ABSTRACT: Rhegmatogenous retinal detachment (RRD) may be caused by a flap tear or by an atrophic hole along the lattice degeneration. The aim of this study was to see whether different types of scleral buckling could achieve comparable reattachment rates in eyes with specific types of RRD. 128 eyes with RRD were assigned to receive 1 of 3 buckling procedures according to the following guidelines: retinal detachments caused by flap tears were treated with radial segmental buckling; retinal detachments caused by atrophic holes with limited lattice degeneration were treated with circumferential segmental buckling, and retinal detachments caused by multiple breaks with extensive lattice degeneration were treated with encircling buckling. 56 eyes received radial segmental buckling, 36 eyes received circumferential segmental buckling, and 36 eyes received encircling buckling. The reattachment rates in these three groups were 83.9, 86.1, and 88.9%, respectively (no statistically significant difference). The visual outcomes were comparable in all groups. Younger age, an increased requirement for subretinal fluid drainage, longer operation time, and myopic shift were noted in the encircling group. Comparable reattachment rates could be achieved in all three groups according to our guidelines. Segmental buckling is appropriate for two thirds of RRD in this study and has fewer complications than encircling buckling. Every retinal detachment behaves differently and should be subjected to its optimal buckling procedure to achieve the best results and to avoid unnecessary operative complications.Ophthalmologica 01/2002; 216(1):33-9. · 1.41 Impact Factor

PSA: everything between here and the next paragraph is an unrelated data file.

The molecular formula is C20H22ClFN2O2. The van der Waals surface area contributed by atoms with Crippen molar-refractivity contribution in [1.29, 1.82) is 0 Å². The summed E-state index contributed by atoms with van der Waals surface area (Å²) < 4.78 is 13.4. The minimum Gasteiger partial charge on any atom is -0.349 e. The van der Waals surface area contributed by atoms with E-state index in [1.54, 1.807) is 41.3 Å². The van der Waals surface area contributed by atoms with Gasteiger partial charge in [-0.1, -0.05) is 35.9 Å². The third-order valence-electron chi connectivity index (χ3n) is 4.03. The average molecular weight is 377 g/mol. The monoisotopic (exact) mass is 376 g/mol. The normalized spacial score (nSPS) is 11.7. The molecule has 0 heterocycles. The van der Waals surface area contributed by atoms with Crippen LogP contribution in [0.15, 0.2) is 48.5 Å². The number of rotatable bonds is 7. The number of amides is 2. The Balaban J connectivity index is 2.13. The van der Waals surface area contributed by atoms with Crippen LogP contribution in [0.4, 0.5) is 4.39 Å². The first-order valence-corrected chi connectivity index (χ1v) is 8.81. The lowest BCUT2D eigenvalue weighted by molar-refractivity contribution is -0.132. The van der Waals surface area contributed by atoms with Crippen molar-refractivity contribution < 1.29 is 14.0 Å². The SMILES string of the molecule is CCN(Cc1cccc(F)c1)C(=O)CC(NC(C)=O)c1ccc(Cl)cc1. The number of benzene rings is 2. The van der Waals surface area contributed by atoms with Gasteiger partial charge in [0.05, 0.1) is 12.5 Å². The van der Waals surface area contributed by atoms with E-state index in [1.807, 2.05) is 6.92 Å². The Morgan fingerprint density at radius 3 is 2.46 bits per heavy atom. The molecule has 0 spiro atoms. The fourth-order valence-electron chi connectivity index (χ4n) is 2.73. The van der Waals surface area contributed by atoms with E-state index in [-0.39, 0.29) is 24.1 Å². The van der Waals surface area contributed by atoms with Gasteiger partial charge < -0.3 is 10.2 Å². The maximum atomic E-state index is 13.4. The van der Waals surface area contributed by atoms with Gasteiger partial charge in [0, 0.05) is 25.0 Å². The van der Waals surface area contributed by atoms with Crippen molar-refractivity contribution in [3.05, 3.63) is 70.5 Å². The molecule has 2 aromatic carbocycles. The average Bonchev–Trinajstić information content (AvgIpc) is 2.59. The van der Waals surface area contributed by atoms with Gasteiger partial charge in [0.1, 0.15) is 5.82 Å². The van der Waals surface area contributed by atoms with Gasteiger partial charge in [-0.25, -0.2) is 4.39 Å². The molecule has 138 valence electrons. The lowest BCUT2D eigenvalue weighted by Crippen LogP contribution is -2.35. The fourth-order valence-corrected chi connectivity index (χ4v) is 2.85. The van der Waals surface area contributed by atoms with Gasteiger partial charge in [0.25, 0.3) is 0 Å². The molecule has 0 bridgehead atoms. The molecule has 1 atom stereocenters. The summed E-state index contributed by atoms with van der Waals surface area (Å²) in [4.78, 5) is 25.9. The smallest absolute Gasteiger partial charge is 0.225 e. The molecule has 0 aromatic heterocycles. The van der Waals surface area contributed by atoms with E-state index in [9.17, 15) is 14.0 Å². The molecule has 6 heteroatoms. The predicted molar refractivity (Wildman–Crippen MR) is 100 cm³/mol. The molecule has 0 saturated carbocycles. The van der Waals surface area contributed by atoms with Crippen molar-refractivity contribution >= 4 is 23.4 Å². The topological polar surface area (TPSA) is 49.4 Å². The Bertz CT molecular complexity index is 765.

- [show abstract] [hide abstract]
ABSTRACT: To describe the tomographic features of the neurosensory retina after successful rhegmatogenous retinal detachment surgery. Cohort study. We prospectively examined cross-sectional retinal images using optical coherence tomography (OCT) in 15 eyes of 15 consecutive patients (mean age, 46 years) who underwent scleral buckling surgery for treatment of rhegmatogenous retinal detachment. The retinas appeared reattached upon binocular stereoscopic indirect ophthalmoscopy. All eyes were examined at 1, 3, 6, and 12 months postoperatively. The time from onset of subjective symptoms of retinal detachment to retinal surgery ranged from 4 to 66 days (mean, 14 days). The postoperative OCT findings and best-corrected visual acuity were statistically analyzed using the Mann-Whitney U test. The detached retinas appeared attached on ophthalmoscopy in all eyes 1 month postoperatively. OCT showed residual retinal detachment in four eyes (27%) at the fovea and in three eyes (20%) at the fovea and adjacent area. The remaining eight retinas (53%) were attached when examined tomographically. In six of the seven eyes with residual foveal detachment by OCT, the retinas reattached spontaneously up to 12 months postoperatively. The postoperative best-corrected visual acuity improved gradually during 12 postoperative months in all 15 eyes. A substantial increase in visual acuity occurred when the fovea reattached in the six eyes with residual detachment. Foveal retinal detachment may persist after successful retinal detachment surgery in eyes in which the fovea appeared to be attached on ophthalmoscopy. The residual foveal detachment may explain, in part, the delayed visual acuity improvement after successful scleral buckling.American Journal of Ophthalmology 05/2002; 133(4):516-20. · 3.63 Impact Factor